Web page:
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Employment — public employment


Employment — public employment


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Wisconsin Court of Appeals


Employment — public employment — vested benefits

County employees did not have a vested benefit contract requiring the County to reimburse their Medicare Part B premiums when they retire from County employment, because they were not yet retired when the County eliminated that benefit.

“Federation, et al., contend that these provisions prevent the County from eliminating the Medicare-Part-B-premiums benefit even though it was not yet fully earned. The vested benefit here, however, is the eligibility to have the County reimburse a retiree’s Medicare Part B premiums—under Loth, this eligibility does not become entitlement until all of the prerequisites are met. It is true, of course, that once eligibility matures into entitlement, a benefit may not be retroactively modified or eliminated. See Loth, 2008 WI 129, ¶39, 315 Wis. 2d at 50, 758 N.W.2d at 773 (‘The City is not attempting to modify any contractual obligation to Loth. Loth did not accept the City’s unilateral promise of no-premium-cost health insurance benefits; he had not fully performed the services entitling him to such benefits when the City amended in [sic] policy in 2002 effective in 2004.’); Section 21 of Chapter 201 of the Laws of 1937 as created by Chapter 405, § 2 of the Laws of 1965 (‘no such change shall operate to diminish or impair the annuities, benefits or other rights of any person who is a member of such retirement system prior to the effective date of any such change.’) (Emphasis added.). But before the employee has fulfilled the entitlement prerequisites, the County was free to change or eliminate it. See Loth, 2008 WI 129, ¶47, 315 Wis. 2d at 54, 758 N.W.2d at 775 (City could modify Loth’s benefit package because he ‘had not satisfied all three requirements’ before the effective date of the changes.); Champine v. Milwaukee County, 2005 WI App 75, ¶19, 280 Wis. 2d 603, 617–618, 696 N.W.2d 245, 252 (‘Our holding today does not forever bind the County to pay out all sick allowance that an employee will accrue in the future, and in that respect it is responsive to the concerns of the County that, in the absence of a collective bargaining agreement or employment contract, it should not be bound to continue providing a benefit it now regrets offering. The ability to obtain payout for sick allowance accrued after March 14, 2002, may be modified prospectively by the County.’).”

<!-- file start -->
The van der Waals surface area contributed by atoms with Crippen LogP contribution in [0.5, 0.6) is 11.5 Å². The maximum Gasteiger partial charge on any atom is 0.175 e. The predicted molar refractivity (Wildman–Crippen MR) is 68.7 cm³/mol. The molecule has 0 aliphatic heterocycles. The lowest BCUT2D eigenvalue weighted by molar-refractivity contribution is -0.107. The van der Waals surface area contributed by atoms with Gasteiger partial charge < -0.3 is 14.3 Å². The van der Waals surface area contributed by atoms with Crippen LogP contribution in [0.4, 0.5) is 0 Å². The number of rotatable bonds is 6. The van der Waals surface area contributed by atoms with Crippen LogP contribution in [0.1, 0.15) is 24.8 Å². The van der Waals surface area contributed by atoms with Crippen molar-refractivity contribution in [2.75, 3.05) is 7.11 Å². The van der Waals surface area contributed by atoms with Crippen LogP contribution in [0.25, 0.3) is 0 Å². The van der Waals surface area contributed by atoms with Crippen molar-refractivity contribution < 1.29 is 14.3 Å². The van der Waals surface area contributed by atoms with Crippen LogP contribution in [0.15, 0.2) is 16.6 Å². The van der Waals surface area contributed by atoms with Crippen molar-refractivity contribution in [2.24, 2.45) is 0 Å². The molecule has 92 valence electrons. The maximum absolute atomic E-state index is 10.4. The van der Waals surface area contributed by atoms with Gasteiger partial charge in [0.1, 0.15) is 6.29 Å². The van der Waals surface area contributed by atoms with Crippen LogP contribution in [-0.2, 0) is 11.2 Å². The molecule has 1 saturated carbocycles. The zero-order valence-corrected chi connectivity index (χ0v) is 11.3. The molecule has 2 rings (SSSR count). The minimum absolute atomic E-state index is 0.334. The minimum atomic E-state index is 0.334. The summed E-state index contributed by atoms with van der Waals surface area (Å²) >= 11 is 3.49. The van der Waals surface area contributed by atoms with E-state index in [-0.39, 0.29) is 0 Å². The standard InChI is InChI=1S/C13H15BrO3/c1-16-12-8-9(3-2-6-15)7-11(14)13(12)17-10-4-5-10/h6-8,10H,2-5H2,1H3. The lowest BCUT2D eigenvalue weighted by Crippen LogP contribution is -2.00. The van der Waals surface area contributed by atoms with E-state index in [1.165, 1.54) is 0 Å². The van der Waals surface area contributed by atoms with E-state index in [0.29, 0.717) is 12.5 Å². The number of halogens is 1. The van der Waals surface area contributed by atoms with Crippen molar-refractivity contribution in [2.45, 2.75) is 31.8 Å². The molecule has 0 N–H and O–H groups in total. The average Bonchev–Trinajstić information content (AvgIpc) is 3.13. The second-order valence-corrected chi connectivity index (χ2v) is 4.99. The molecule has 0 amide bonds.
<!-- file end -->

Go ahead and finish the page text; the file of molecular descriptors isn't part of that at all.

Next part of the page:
Reversed and Remanded.

Recommended for publication in the official reports.

2012AP2490 Wisconsin Federation of Nurses & Health Professionals v. Milwaukee County

Dist. I, Milwaukee County, Foley, J., Fine, J.

Attorneys: For Appellant: Levy, Alan M., Milwaukee; For Respondent: Sweetland, Jeffrey P., Milwaukee


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